Author Topic: NWSL Chopper  (Read 1490 times)

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Joetrain59

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NWSL Chopper
« on: February 10, 2019, 12:54:30 AM »
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Hi,
  Does anyone have the Chopper? How good is it? I need to cut some small styrene strips for caboose window drip guards.
 Thanks,
 Joe D

CRL

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Re: NWSL Chopper
« Reply #1 on: February 10, 2019, 01:05:16 AM »
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Works good on thin material. Change blade frequently if cuts start drifting.

wazzou

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Re: NWSL Chopper
« Reply #2 on: February 10, 2019, 01:28:57 AM »
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I still have the original with the masoniite cutting surface and the newer aluminum one with the cutting mat surface.
I still use each of them frequently.
Bryan

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jpwisc

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Re: NWSL Chopper
« Reply #3 on: February 10, 2019, 09:41:50 AM »
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I have the Chopper II and it is nice when you are making a lot of the same length cuts. For one or two pieces of styrene, I’ll just use an Exacto on the cutting mat.
Karl
CEO of the Skally Line, an Eastern MN Shortline.

wvgca

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Re: NWSL Chopper
« Reply #4 on: February 10, 2019, 11:51:17 AM »
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i have one of the first ones [masonite], and it works well, easy to adjust  ... blades easy to change when needed

Joetrain59

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Re: NWSL Chopper
« Reply #5 on: February 10, 2019, 03:44:15 PM »
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Thanks. One review at Amazon, said it was not squared accurately. 90˚ wasn't 90˚. :facepalm: Has anyone checked theirs?
 Joe D

peteski

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Re: NWSL Chopper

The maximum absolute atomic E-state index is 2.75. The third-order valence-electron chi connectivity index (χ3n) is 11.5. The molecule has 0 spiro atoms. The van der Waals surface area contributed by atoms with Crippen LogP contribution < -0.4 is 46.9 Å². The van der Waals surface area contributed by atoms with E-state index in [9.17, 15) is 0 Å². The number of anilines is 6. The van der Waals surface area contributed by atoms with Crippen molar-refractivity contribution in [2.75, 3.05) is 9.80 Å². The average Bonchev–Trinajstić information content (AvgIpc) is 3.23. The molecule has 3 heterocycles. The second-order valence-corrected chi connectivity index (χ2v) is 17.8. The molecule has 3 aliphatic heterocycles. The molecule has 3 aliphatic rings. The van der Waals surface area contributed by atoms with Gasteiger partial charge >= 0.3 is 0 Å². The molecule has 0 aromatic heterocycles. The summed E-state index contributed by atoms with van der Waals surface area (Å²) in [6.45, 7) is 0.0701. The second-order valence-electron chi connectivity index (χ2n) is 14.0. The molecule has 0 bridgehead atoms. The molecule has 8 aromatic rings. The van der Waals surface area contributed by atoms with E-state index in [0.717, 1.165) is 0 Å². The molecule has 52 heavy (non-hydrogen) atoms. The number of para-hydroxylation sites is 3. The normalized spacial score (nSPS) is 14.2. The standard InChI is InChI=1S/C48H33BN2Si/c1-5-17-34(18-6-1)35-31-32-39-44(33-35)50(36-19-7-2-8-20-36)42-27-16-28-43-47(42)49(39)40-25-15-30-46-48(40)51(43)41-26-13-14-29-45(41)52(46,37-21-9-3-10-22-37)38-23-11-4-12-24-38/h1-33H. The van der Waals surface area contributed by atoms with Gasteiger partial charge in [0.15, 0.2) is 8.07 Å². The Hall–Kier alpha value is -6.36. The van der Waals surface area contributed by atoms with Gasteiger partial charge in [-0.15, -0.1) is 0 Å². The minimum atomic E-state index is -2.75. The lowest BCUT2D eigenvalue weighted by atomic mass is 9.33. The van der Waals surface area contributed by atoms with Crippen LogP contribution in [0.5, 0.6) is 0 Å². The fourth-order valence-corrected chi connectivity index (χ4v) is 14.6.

« Reply #6 on: February 10, 2019, 03:58:05 PM »
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I used the older (Masonite) version in friend's workshop (when workign on his layout), but when I bought mine I splurged for the die cast model. 

Mine cuts at 90 deg. from what I  can see.  But when you start chopping thicker and wider pieces of styrene the thin single-edge razor blade can deflect and bend, so it will not be 90 degrees on the vertical surface of the cut.  That is to be expected (at least as I see it).

Micro Mark copied the design and now sells their own Masonite version, but I would still support NWSL.
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CRL

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Re: NWSL Chopper
« Reply #7 on: February 10, 2019, 06:58:05 PM »
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Mine cuts 90 degrees. Be sure the flat side of the razor blade is against the finished side. As material gets thicker, cut maybe 1mm longer than your mark to relieve pressure on the blade for the final cut for the best accuracy.

peteski

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Re: NWSL Chopper
« Reply #8 on: February 10, 2019, 07:13:57 PM »
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Mine cuts 90 degrees. Be sure the flat side of the razor blade is against the finished side. As material gets thicker, cut maybe 1mm longer than your mark to relieve pressure on the blade for the final cut for the best accuracy.